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Domestic Violence & Restraining Orders in CA


If you have been arrested for domestic violence in California, not only will you face harsh criminal penalties (e.g., jail time and fines) if convicted, but you can also be subject to a restraining order filed by the alleged victim. Also known as a protective order, a domestic violence restraining order prevents the alleged abuser from contacting the victim and his/her family/household members and visiting them, as well as possessing and purchasing a firearm and even child support, alimony, and the alleged victim’s legal fees. 

The following are the three types of domestic violence restraining orders in California: 

  • Emergency protective order (EPO) – This type of protective order can be obtained at any time, day or night. A police officer responding to a domestic violence call can contact a judge and request an EPO on behalf of the alleged victim. If the judge believes the victim is in immediate or present danger of domestic violence, then an EPO will be issued and valid for either five business days or seven calendar days, whichever is sooner. During this time, the victim can ask for a “permanent” domestic violence restraining order. 

  • Temporary restraining order (TRO) – When the alleged victim requests a domestic violence restraining order at the local court, he/she must complete paperwork, detail the events that have led up to his/her request, and why he/she needs a restraining order. If the judge believes you are in immediate or present danger of domestic violence, a TRO will be issued. The TRO is valid between 20 and 25 days, until the hearing date for the permanent restraining order.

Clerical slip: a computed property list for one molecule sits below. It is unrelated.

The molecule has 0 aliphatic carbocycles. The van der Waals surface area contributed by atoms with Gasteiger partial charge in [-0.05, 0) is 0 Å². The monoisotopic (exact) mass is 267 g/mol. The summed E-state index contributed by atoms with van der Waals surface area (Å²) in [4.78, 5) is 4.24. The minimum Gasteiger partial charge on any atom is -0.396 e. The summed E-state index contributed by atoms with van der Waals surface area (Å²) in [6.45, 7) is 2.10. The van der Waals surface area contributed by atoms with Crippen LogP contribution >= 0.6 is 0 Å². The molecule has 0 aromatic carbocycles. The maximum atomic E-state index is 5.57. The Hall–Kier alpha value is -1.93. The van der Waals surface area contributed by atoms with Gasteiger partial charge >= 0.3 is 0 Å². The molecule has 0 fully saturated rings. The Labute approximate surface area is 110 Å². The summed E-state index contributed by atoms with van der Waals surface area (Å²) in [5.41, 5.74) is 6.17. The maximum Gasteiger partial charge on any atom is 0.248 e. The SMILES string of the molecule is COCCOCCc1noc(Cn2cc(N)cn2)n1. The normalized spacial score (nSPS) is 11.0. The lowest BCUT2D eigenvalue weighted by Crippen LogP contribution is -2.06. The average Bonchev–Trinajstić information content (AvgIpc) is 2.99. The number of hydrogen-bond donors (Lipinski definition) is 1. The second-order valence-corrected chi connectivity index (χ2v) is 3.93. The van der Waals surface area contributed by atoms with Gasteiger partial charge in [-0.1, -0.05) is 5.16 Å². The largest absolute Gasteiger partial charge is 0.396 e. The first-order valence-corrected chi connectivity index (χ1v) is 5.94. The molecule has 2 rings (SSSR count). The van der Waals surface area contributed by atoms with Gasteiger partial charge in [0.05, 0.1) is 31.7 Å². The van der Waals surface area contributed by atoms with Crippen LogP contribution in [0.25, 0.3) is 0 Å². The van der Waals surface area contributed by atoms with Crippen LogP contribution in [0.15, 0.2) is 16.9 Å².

• Permanent restraining order – Also known as the final domestic violence restraining order, the judge will decide whether to issue the court order after hearing both parties. If the judge rules in favor of the alleged victim, the restraining order will last up to five years. 

Violating a restraining order in California is a misdemeanor, punishable by a maximum jail term of one year and/or a fine of up to $1,000. In order to avoid being subject to a domestic violence protective order, you need to hire an experienced criminal defense attorney. 

If you have been accused of domestic violence in Santa Rosa, call the Law Offices of Evan E. Zelig, P.C. at (707) 418-5352 or fill out our online contact form today to request a free initial consultation.